The Eric Gordon fiasco hit Weber hard, but at the time (and maybe again in the next couple days) it was asked to carry exculpatory weight that it simply could not hold. Gordon’s defection explained one hole in one recruiting year at one position. It didn’t explain other holes in other years at other positions. And the holes were numerous.

Then, at last, the recruiting improved. The Illini roster last year was populated by a striking number of young men who are making or will make money by playing basketball professionally somewhere in the world. We know now that Jereme Richmond was not destined to see his number retired at Assembly Hall, but what we ask of coaches is that they go out and get McDonald’s All-Americans, and, say what you will, Richmond was a McDonald’s All-American. By the same token Meyers Leonard has been spotted playing basketball in an Illinois uniform of late, and he can apparently be drafted in the middle of the first round this summer should he choose to avail himself of the opportunity. (He should. Ignore commentators who say he’s raw skill-wise and immature emotionally. Both observations are indisputably correct, but big men should never stay in the college game too long. His skills and maturity will both improve faster at the next level.)

The talent improved but the offense didn’t. Then at the 11th hour, in the final indignity for Weber, the defense finally caved in too. Since the odd, hideous, and wholly misleading win at home over Michigan State on January 31 where Draymond Green was both injured and in foul trouble, the Illini let Big Ten offenses run all over them to the tune of 1.13 points per trip. That’s a level of D worse than what we saw from Northwestern this year. Weber gamely insisted that his players never stopped trying, but they did stop succeeding.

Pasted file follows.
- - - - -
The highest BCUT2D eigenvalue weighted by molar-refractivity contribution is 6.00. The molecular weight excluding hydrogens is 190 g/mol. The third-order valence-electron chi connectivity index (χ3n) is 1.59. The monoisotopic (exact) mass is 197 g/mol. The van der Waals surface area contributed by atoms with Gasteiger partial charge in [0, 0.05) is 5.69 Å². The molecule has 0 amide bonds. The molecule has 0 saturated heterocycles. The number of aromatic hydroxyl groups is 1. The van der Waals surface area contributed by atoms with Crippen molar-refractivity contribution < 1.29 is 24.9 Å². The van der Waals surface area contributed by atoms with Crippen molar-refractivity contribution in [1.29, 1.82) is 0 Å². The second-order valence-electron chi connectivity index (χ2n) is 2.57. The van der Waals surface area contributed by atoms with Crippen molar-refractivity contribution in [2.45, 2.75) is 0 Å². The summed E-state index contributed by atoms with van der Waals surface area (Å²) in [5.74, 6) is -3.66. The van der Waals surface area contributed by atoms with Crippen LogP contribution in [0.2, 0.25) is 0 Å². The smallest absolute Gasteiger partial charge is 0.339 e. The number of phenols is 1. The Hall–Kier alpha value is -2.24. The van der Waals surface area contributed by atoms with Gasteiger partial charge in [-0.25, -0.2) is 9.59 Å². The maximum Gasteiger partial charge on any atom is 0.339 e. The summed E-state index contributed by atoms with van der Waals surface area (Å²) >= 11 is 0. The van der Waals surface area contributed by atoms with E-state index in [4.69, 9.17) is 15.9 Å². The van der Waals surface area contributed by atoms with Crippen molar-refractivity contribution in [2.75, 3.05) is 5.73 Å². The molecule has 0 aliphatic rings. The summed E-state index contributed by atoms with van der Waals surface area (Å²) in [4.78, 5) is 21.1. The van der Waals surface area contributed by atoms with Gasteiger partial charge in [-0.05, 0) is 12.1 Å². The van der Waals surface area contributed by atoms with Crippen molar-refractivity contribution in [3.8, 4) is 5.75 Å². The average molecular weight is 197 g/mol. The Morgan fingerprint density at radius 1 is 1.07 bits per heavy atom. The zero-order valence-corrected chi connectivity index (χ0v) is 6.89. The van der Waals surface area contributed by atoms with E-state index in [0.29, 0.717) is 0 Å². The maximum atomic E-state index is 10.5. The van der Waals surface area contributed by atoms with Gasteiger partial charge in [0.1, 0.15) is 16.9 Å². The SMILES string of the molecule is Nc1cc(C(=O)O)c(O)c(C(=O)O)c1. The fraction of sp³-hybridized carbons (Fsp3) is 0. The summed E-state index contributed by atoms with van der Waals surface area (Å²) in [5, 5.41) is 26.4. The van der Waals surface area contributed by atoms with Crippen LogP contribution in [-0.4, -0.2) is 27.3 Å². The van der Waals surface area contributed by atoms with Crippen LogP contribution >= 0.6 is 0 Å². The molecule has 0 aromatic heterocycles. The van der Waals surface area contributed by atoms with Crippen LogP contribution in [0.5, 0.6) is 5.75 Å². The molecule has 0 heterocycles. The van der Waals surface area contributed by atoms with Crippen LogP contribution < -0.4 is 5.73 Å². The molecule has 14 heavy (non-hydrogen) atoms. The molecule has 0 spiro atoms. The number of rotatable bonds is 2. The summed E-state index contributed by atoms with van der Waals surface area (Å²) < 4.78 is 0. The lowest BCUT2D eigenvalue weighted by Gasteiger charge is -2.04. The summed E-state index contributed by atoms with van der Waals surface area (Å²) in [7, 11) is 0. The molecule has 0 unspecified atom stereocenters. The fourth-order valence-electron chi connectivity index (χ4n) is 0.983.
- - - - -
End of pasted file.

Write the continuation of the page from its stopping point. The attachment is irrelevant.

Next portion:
Weber now gets a $3.9 million buyout, a figure that gets tossed around with far too little comprehension. It’s not in the same league as what Peyton Manning would have received if the Colts had held onto him, but it is, to put it mildly, a vast sum. When we see a major-conference coach fired, we respond instinctively to the spectacle as if we’re witnessing the termination of a co-worker. But our co-workers don’t get a payday equivalent to eight years’ worth of the boss’s salary. The major-conference coaches are different from you and me. That doesn’t mean they can’t be traduced by wrongful firing, but it does mean they will at least have a roof over their indoor pool.

The knock on Weber in 2005 was that he did it all with Bill Self’s players, but not only did he succeed with Bill Self’s players, he succeeded brilliantly with them. Weber also succeeded, more often than not throughout his tenure, on defense. He succeeded at Southern Illinois. And he’ll succeed again. He’s a fantastically wealthy man. This season’s been very bad and today will be even worse, but life is still very good for Bruce Weber. I’m glad it is. He’s a good guy.

The most miserable team I’ve ever seen was the last Kentucky team under Billy Gillispie in 2008-09. Just to see that team play a game was to intuit at a glance that the players wanted the entire ordeal to end. It never got quite that bad in Champaign, but I was moved to think of that UK team yesterday when I watched Weber and his players in the closing seconds of their loss to Iowa in the Big Ten tournament. And it did get to the point this season where the players stopped listening.

Once you get to that point, you have to make a change.

Twitter: @JohnGasaway. Contact: here.